In the Weeds: Ready, Set, Trying to Grow a Garden

New Bern Farm and Garden
Laura at New Bern Farm and Garden

How do you feel about gardening? Some people think it’s simple and others think it’s difficult.

This is a story of two people who have opposite opinions on gardening but are giving it a go together. Although this is not our intention, gardening would be a terrific opportunity to rebuild relationships that may have been on the fritz during the pandemic.

We hope that you will join us on this adventure and give us advice along the way!

Intro: Laura thinks planting and growing are easy because she grew a successful garden 17 years ago in Northern Virginia. I, Wendy, prefer to pick wild berries in the woods rather than learning about the different pH levels and all the things that I think you need to know to grow a garden. But what do I know because I’ve never successfully done it.

We both have the same goal, to enjoy the experience of trying to grow something and if we do it right, we’ll be eating the fruits of our labor and sharing any excess food with our neighbors. It would be awesome if we could grow our own food and save money on groceries!

Ready, Set, Grow: After what we thought was proper planning, we set the date for April 9, 2021 and went shopping at Mitchell Hardware and New Bern Farm and Garden.

Mitchell Hardware Team
Mitchell Hardware Team

We chose three tomato and one hot banana pepper plants. Next step, we picked a full sun area and re-used an inground pond container as a planter. We added topsoil and mixed in potting soil. Then added the plants.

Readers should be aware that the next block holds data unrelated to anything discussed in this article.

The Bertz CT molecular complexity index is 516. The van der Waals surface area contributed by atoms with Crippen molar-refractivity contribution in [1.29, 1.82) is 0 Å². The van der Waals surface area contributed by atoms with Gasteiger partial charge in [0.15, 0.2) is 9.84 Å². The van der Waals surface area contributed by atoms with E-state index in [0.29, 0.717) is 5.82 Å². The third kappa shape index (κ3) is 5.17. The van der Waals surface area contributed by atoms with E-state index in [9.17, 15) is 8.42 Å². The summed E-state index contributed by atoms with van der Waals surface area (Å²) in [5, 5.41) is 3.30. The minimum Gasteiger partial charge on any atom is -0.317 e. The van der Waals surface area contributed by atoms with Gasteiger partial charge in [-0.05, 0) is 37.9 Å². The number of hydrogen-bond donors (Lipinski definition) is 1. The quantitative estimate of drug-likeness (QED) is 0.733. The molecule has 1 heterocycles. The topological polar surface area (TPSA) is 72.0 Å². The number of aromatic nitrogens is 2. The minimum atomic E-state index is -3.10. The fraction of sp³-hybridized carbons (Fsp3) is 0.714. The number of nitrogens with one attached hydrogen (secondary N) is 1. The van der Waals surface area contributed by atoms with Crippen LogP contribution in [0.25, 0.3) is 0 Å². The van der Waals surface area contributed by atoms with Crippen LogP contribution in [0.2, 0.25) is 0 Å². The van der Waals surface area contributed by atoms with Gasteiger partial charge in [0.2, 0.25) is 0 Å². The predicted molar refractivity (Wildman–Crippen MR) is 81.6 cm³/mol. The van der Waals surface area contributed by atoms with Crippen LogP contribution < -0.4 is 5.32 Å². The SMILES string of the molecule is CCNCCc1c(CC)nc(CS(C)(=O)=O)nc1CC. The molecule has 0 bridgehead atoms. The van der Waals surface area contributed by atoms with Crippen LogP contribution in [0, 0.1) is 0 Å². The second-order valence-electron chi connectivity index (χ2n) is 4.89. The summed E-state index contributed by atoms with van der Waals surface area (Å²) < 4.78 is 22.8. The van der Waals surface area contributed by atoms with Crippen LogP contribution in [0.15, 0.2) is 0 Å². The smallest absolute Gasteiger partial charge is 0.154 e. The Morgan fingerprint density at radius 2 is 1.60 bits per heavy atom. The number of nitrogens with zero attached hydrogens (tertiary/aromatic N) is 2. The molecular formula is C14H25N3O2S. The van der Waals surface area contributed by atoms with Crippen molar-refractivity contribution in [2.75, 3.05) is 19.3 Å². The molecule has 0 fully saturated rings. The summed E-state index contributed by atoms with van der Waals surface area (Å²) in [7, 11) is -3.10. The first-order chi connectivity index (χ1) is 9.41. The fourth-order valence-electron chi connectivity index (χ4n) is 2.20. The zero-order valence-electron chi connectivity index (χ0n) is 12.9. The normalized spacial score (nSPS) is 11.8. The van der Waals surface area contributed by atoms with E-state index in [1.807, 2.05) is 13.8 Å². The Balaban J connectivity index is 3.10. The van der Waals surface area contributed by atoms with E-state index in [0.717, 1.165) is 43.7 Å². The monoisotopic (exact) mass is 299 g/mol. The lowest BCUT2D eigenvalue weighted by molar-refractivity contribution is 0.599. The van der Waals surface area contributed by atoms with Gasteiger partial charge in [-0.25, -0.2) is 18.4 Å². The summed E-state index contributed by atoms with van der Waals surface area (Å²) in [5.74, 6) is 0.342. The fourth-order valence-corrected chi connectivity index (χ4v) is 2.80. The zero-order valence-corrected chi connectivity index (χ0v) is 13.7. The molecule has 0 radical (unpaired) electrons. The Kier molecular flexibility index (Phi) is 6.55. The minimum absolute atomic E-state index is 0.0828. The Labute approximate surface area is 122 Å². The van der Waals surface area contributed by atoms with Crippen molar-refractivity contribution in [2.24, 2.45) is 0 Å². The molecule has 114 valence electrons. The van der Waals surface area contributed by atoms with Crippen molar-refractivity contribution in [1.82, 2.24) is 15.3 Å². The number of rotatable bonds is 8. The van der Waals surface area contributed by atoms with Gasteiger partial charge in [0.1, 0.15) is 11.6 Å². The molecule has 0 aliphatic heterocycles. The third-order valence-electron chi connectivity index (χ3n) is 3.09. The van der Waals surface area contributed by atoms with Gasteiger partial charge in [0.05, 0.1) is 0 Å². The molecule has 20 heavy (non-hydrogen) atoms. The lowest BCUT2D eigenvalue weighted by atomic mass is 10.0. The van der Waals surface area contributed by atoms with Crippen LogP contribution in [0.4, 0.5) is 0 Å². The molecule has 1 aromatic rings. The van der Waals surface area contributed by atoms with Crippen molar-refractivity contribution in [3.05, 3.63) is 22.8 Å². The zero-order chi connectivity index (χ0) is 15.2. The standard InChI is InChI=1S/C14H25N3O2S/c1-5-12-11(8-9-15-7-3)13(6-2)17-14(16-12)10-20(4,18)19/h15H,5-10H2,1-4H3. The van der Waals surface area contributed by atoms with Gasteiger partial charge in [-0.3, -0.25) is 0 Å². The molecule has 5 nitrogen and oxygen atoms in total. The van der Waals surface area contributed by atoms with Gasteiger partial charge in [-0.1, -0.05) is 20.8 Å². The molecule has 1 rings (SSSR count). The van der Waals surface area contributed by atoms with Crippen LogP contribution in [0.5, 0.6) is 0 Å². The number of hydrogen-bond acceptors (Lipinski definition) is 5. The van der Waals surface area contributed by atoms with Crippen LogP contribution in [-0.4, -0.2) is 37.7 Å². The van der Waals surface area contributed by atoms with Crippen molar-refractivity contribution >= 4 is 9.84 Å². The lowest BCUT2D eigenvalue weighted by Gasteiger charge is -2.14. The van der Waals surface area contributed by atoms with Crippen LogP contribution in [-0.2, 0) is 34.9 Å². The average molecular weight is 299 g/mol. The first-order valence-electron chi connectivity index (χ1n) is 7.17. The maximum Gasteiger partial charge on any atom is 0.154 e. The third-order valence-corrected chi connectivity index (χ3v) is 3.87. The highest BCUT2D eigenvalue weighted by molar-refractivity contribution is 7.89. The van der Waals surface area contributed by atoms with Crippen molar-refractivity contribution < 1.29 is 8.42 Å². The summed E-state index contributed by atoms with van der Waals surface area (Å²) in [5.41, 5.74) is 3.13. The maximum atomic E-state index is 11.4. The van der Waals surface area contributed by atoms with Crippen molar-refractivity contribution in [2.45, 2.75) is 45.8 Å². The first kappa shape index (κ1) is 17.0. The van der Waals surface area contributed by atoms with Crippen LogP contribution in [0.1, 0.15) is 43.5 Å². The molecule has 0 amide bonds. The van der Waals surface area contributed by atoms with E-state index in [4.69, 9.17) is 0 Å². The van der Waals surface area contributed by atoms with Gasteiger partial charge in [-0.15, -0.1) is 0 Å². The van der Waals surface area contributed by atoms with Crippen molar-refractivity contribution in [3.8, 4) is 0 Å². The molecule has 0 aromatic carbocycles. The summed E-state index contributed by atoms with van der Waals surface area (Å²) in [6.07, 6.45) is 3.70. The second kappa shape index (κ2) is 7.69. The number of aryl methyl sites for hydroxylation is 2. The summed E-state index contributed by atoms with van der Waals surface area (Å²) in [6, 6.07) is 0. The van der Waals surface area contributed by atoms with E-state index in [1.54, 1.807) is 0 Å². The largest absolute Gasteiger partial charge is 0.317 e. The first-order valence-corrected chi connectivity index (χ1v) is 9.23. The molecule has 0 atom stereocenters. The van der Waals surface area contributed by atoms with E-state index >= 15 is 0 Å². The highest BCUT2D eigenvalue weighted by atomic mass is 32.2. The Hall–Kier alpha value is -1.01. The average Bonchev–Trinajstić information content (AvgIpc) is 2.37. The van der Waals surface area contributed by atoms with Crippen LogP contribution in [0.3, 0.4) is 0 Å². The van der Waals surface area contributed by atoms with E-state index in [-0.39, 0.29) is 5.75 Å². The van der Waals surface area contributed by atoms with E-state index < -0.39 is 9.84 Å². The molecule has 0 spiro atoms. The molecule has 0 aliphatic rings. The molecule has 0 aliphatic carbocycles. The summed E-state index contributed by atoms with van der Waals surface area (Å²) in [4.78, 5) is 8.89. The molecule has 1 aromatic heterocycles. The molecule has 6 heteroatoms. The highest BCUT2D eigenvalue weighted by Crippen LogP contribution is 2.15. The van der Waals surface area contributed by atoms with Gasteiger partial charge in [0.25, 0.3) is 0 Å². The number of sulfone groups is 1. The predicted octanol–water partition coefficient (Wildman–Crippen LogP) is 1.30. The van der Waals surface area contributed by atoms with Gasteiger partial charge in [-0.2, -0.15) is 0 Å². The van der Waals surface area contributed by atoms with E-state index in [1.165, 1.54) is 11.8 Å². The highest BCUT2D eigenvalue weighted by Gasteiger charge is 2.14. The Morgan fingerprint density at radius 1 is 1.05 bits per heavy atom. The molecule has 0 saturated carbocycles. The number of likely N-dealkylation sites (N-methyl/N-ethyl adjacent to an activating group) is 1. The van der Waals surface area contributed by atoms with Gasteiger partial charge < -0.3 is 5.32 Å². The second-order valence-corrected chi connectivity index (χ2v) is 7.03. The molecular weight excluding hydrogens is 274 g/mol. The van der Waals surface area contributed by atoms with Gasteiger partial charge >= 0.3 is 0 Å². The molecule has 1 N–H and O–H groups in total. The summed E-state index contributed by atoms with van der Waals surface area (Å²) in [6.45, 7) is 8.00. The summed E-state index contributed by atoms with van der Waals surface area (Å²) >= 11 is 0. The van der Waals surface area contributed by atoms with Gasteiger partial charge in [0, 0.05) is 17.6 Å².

Repurposed inground pond planter

We were diligent about watering the plants every day. That was until yesterday when Laura dipped her finger in the soil and realized there was at least 3 – 4” of water in the bottom of the container. I guess that’s why they call it an inground pond, not a planter.

This is what happens when you get too excited about a project and it overrides common sense! We should have drawn or written a plan and went from there. That’s normally what we would do if this was a major project. I think we got caught up with the idea of growing our own food, the weather has been great, and we threw caution to the wind.

We made two major mistakes. First, not making holes in the bottom of the container, then not adding rocks before we added the soil for proper drainage. There was nowhere for the water to go. What were we thinking?

So here we are. I couldn’t find the drill so I used a Phillips head screwdriver and a hammer to make holes in the bottom of the container, then used a large tent stake and hammered larger holes. After about 15 minutes, I think I made three holes. Laura found the drill and within 15 more minutes, I drilled about 100 holes in the bottom. Hopefully, it will do the trick, or not.

Drilling holes in make-shift planter

What do you think? Should we take the plants out and add rocks and replant?

If you’re wondering why we’re using an inground pond, it’s because of possible flooding from hurricanes. We raised the container on cinderblocks and can easily move it to a different location in case of severe storms.

Notable mention: Laura read somewhere that rinsed and dried egg shells can be ground up and added to the soil to add calcium. She also said, “You can break up the shells by hand and sprinkle them on top of the garden to deter animals.” Have you done this before?

So if you’re a gardener and you think we’re off the beaten path and in the weeds, please help us stay on course so we can grow a bountiful garden. We will give away any excess food.

Stay tuned for next week as we venture into planting berries.

Please send your tips, tricks, suggestions to us via email.

Thank you!

Laura Johnson and Wendy Card’s “In the Weeds” column will arrive Saturday mornings.